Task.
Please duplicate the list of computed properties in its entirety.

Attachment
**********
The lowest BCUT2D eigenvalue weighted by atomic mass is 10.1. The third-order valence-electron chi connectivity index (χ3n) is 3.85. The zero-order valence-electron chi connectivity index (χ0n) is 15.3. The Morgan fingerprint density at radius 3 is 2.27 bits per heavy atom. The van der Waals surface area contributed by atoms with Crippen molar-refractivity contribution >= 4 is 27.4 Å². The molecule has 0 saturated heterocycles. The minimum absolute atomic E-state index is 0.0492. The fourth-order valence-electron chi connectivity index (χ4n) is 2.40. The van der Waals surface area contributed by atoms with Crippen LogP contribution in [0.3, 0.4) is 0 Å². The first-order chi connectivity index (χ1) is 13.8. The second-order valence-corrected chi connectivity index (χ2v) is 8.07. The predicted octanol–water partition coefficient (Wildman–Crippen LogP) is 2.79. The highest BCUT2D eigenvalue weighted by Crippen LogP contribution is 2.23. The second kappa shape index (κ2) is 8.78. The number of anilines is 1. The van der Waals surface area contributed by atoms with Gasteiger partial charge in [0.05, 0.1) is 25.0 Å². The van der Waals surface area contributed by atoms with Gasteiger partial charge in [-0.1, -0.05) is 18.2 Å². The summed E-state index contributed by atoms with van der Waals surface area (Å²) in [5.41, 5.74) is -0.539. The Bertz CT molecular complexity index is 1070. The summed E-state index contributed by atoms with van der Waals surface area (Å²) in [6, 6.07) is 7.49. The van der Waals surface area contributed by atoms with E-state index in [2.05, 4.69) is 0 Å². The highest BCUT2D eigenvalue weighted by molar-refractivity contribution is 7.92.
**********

The lowest BCUT2D eigenvalue weighted by atomic mass is 10.1. The third-order valence-electron chi connectivity index (χ3n) is 3.85. The zero-order valence-electron chi connectivity index (χ0n) is 15.3. The Morgan fingerprint density at radius 3 is 2.27 bits per heavy atom. The van der Waals surface area contributed by atoms with Crippen molar-refractivity contribution >= 4 is 27.4 Å². The molecule has 0 saturated heterocycles. The minimum absolute atomic E-state index is 0.0492. The fourth-order valence-electron chi connectivity index (χ4n) is 2.40. The van der Waals surface area contributed by atoms with Crippen LogP contribution in [0.3, 0.4) is 0 Å². The first-order chi connectivity index (χ1) is 13.8. The second-order valence-corrected chi connectivity index (χ2v) is 8.07. The predicted octanol–water partition coefficient (Wildman–Crippen LogP) is 2.79. The highest BCUT2D eigenvalue weighted by Crippen LogP contribution is 2.23. The second kappa shape index (κ2) is 8.78. The number of anilines is 1. The van der Waals surface area contributed by atoms with Gasteiger partial charge in [0.05, 0.1) is 25.0 Å². The van der Waals surface area contributed by atoms with Gasteiger partial charge in [-0.1, -0.05) is 18.2 Å². The summed E-state index contributed by atoms with van der Waals surface area (Å²) in [5.41, 5.74) is -0.539. The Bertz CT molecular complexity index is 1070. The summed E-state index contributed by atoms with van der Waals surface area (Å²) in [6, 6.07) is 7.49. The van der Waals surface area contributed by atoms with E-state index in [2.05, 4.69) is 0 Å². The highest BCUT2D eigenvalue weighted by molar-refractivity contribution is 7.92.